Stem (ship)

A model of the French ship Soleil-Royal held at the Musée National de la Marine de Paris. The most forward and lowest curved part of the ship is the stem (not normally the extended part beyond the hull).
The bow of the oil/chemical tanker Bro Elizabeth in dry dock in Brest, France. This ship does not have a stem.

The stem is the most forward part of a boat or ship's bow [1] and is an extension of the keel itself. It is often found on wooden boats or ships, but not exclusively.


The stem is the curved edge stretching from the keel below, up to the gunwale of the boat. It is part of the physical structure of a wooden boat or ship that gives it strength at the critical section of the structure, bringing together the port and starboard side planks of the hull.[2]


There are two styles of stems: plumb and raked. When the stem comes up from the water, if it is perpendicular to the waterline it is "plumb." If it is inclined at an angle to the waterline it is "raked."[1] (E.g., "The hull is single decked and characterized by a plumb stem, full bows, straight keel, moderate deadrise, and an easy turn of bilge."[3])


Because the stem is very sturdy, the top end of it may have something attached, either ornamental or functional in nature. On smaller vessels, this might be a simple wood carving (ornamental) or cleat (functional). On large wooden ships, figureheads can be attached to the upper end of the stem.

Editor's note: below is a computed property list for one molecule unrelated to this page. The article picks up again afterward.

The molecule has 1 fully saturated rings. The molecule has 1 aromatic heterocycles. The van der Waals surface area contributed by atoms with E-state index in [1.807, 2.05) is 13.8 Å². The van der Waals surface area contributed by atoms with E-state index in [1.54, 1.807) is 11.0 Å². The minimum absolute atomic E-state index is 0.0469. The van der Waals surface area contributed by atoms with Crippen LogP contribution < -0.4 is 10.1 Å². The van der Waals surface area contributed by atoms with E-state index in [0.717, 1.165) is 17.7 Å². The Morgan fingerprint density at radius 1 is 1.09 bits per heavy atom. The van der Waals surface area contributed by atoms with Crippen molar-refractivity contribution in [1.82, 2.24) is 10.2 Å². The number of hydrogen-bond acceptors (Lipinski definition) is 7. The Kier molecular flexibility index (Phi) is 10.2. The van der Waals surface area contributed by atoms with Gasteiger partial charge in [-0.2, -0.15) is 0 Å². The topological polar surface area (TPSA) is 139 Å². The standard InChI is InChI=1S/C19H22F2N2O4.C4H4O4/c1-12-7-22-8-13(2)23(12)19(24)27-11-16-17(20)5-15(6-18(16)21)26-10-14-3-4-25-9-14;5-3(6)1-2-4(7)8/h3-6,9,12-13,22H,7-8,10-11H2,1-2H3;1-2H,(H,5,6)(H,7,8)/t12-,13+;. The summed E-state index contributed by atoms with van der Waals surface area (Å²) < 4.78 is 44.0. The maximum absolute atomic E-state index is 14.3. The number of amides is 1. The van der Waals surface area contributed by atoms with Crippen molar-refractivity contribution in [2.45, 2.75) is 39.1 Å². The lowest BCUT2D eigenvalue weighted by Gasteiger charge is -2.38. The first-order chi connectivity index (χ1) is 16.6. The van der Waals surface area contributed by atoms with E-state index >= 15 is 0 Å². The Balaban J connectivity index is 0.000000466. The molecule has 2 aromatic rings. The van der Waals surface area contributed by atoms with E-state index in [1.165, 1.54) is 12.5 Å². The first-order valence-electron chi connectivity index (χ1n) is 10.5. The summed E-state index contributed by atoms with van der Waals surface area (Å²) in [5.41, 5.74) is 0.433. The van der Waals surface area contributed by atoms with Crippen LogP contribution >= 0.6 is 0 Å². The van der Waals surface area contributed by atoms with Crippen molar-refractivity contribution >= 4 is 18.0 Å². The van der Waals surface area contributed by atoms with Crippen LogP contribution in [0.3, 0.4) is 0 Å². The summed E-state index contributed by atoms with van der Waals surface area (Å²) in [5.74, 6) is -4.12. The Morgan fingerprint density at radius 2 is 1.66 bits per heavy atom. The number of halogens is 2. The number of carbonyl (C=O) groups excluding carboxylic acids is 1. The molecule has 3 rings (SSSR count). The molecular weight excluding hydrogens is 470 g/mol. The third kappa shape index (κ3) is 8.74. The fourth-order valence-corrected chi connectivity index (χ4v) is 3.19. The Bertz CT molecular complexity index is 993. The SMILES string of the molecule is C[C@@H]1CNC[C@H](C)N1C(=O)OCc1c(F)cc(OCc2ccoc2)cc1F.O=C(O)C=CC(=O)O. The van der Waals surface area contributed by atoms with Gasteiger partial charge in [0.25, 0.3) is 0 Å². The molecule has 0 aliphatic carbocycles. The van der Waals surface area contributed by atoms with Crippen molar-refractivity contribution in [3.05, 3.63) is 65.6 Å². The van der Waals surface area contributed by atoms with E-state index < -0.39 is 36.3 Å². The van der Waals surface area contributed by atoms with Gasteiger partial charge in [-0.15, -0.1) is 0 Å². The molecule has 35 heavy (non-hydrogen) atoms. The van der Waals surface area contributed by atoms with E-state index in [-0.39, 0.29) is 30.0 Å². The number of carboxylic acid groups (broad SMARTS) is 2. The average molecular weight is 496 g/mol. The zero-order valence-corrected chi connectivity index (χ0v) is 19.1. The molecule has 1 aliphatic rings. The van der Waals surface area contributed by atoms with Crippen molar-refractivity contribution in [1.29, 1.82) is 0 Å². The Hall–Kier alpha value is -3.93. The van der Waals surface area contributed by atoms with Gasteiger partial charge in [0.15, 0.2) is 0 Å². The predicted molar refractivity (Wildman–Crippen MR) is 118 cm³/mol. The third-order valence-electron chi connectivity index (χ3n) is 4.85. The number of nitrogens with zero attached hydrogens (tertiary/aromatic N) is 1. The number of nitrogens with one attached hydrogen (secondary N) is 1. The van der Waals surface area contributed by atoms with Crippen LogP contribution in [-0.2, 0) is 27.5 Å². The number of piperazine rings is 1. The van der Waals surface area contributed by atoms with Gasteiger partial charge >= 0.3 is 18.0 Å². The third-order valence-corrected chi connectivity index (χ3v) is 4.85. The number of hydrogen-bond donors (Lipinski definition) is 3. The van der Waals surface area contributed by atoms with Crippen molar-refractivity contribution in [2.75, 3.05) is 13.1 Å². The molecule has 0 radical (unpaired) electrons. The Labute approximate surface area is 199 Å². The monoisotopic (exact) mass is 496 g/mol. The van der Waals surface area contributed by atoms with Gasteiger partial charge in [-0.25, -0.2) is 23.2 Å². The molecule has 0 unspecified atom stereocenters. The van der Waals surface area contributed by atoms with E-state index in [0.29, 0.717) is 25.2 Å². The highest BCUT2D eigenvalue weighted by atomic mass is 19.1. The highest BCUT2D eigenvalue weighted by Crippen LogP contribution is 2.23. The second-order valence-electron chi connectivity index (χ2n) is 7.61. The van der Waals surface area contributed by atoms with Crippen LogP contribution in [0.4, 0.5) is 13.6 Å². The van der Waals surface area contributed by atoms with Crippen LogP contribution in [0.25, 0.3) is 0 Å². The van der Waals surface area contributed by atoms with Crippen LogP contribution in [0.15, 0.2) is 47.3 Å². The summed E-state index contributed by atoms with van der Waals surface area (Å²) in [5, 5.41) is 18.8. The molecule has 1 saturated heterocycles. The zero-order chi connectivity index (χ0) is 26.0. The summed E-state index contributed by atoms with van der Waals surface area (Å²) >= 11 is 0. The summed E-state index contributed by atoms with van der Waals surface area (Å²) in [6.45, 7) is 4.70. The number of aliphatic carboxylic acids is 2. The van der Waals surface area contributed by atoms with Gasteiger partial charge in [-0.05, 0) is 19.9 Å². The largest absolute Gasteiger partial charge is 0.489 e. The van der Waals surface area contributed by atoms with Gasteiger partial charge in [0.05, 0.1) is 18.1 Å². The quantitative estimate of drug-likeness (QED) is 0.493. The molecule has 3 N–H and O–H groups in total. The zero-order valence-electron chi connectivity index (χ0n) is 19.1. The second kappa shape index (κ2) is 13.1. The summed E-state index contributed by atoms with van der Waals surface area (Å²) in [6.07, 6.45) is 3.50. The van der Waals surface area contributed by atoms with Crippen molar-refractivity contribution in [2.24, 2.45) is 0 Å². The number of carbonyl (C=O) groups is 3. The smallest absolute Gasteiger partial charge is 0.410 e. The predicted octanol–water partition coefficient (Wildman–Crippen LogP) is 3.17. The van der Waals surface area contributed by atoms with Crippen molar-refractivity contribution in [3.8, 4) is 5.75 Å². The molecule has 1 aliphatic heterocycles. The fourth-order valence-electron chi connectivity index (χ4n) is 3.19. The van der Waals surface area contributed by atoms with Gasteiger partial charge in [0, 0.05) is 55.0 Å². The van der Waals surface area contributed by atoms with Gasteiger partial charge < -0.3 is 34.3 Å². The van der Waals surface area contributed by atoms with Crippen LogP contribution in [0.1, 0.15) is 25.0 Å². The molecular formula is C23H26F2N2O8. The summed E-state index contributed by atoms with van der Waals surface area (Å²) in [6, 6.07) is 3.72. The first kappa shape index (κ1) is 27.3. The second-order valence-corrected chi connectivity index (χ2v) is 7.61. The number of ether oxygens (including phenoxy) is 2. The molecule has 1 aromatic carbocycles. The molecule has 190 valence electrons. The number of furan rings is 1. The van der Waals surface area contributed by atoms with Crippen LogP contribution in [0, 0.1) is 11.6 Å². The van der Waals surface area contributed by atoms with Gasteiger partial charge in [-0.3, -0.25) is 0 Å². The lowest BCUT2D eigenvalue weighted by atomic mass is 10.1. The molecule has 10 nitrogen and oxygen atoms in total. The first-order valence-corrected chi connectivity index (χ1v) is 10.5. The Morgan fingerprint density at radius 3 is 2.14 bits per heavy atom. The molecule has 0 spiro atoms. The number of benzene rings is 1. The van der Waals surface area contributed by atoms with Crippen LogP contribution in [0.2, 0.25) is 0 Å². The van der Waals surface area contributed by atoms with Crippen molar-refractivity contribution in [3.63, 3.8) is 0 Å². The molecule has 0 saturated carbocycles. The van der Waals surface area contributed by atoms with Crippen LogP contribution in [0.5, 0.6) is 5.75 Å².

See also


  1. 1 2 Maloney, Elbert (2006). Chapman Piloting & Seamanship. Hearst Books. p. 20. ISBN 978-1-58816-232-8.
  2. Steward, Robert (1987). Boatbuilding Manual, 3rd ed. Camden, Maine: International Marine Publishing Company. ISBN 0-87742-236-2.
  3. Xiping Wang, James P. Wacker, Robert J. Ross, Brian K. Bradshaw (2008). Condition Assessment of Main Structural Members of Steam Schooner WAPAMA (PDF) (Report). Madison, WI: U.S. Department of Agriculture, Forest Service, Forest Products Laboratory. p. 3. Retrieved December 7, 2011.

Further reading

This article is issued from Wikipedia - version of the 11/15/2016. The text is available under the Creative Commons Attribution/Share Alike but additional terms may apply for the media files.